Communicating the End

About

This is a blog where I share documents + artefacts from the Cold War. It focuses on British civil defence and 'domestic propaganda' from 1950-1990, with other bits thrown in from time to time.

It's written and edited by me, Taras Young. I collect this stuff. I try to post something new as often as I can, at least once a month.

To stay up-to-date, follow the blog on Twitter:

@coldwaruk

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Categories

1950s · 1970s · 1980s · Analysis · Booklet · Central Government · Central Office of Information · Civil Defence · Document · Emergency planning · Home Office · International · Leaflet · Military · Ministry of Defence · Public Information · Training and Tools

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Displaying posts tagged 'Document'

SOXMIS and BRIXMIS – ‘legal spying’ on the front lines of the Cold War

Shortly after the Second World War, with the partition of Germany into four Allied zones, the four former allies – Britain, the US, France and the USSR – set up ‘military liaison missions’. These diplomatic organisations were designed to encourage dialogue and understanding between the powers now operating within Germany. In reality, they ended up providing the perfect opportunity to carry out intelligence-gathering missions in plain sight.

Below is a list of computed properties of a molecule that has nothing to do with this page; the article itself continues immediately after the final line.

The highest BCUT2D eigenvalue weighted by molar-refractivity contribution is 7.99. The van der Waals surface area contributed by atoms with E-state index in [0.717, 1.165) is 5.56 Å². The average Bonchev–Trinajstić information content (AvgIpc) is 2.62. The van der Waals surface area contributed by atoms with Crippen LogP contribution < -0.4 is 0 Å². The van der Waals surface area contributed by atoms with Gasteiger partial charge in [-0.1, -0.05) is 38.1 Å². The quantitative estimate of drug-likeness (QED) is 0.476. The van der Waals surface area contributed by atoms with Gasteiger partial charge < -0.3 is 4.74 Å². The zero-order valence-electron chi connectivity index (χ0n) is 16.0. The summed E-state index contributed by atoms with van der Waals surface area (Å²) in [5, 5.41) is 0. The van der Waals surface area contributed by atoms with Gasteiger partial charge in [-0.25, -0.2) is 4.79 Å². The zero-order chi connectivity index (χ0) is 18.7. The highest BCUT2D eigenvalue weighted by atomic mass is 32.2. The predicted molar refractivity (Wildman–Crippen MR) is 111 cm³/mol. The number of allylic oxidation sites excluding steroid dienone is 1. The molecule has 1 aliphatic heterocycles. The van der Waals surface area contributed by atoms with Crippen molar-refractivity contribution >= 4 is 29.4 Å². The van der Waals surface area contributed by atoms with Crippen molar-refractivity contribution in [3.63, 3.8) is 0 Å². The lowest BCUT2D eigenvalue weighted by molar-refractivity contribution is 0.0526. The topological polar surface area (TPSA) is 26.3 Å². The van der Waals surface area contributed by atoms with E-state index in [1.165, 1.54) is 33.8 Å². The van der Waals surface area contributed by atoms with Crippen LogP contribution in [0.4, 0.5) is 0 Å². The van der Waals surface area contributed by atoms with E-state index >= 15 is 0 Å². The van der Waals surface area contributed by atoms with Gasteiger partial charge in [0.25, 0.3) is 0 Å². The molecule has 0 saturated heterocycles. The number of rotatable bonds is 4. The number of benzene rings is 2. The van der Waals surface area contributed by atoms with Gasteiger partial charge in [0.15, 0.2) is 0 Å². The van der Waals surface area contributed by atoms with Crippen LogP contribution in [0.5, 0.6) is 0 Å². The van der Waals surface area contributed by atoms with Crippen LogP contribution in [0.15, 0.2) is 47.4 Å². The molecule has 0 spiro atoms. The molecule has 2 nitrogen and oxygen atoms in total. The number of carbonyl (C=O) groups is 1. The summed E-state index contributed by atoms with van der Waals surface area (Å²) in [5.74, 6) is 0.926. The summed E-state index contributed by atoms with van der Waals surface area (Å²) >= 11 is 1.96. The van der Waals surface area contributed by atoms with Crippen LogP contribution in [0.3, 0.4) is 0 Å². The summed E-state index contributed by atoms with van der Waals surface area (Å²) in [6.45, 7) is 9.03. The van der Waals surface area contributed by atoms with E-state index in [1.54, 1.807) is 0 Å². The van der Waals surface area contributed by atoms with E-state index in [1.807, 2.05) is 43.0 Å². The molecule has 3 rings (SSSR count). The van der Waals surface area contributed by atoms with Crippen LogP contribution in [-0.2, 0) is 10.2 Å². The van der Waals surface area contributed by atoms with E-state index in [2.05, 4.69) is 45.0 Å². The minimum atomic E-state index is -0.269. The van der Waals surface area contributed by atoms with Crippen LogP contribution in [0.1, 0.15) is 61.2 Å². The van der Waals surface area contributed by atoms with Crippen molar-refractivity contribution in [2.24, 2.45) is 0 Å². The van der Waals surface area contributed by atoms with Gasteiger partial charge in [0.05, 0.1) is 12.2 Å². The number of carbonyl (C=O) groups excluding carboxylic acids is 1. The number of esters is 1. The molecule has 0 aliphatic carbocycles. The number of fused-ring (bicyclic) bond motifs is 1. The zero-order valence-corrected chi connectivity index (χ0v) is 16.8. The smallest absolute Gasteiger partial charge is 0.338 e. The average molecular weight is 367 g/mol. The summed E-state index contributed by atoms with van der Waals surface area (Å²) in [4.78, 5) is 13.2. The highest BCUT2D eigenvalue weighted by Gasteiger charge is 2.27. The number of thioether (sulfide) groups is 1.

The British and Soviet missions, BRIXMIS and SOXMIS, were the first to be established with an agreement in September 1946. (Officially, BRIXMIS was the British Commanders’-in-Chief Mission to the Soviet Forces in Germany, but that’s a bit more of a mouthful.)

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Airdropped leaflet from the Grapple nuclear tests

This is a leaflet produced by the British government in 1957 and intended to be airdropped over the Pacific Ocean. Unlike most airdropped leaflets, this one isn’t propaganda – it’s a very real warning to get out of the area, or risk being nuked.

Operation Grapple was a series of nuclear weapons tests carried out by the UK in the Pacific from 1957 to 1958. The first tests, Grapple 1, 2 and 3, featured Britain’s first ever thermonuclear weapons – what most of us know as hydrogen bombs. Up to this point, Britain had had fission (‘atomic’) bombs, but H-bomb tests by the U.S. and Russia in 1952/53 meant the UK had to be seen to be up-to-speed. Britain had to test its own H-bomb or risk losing its place on the world stage.

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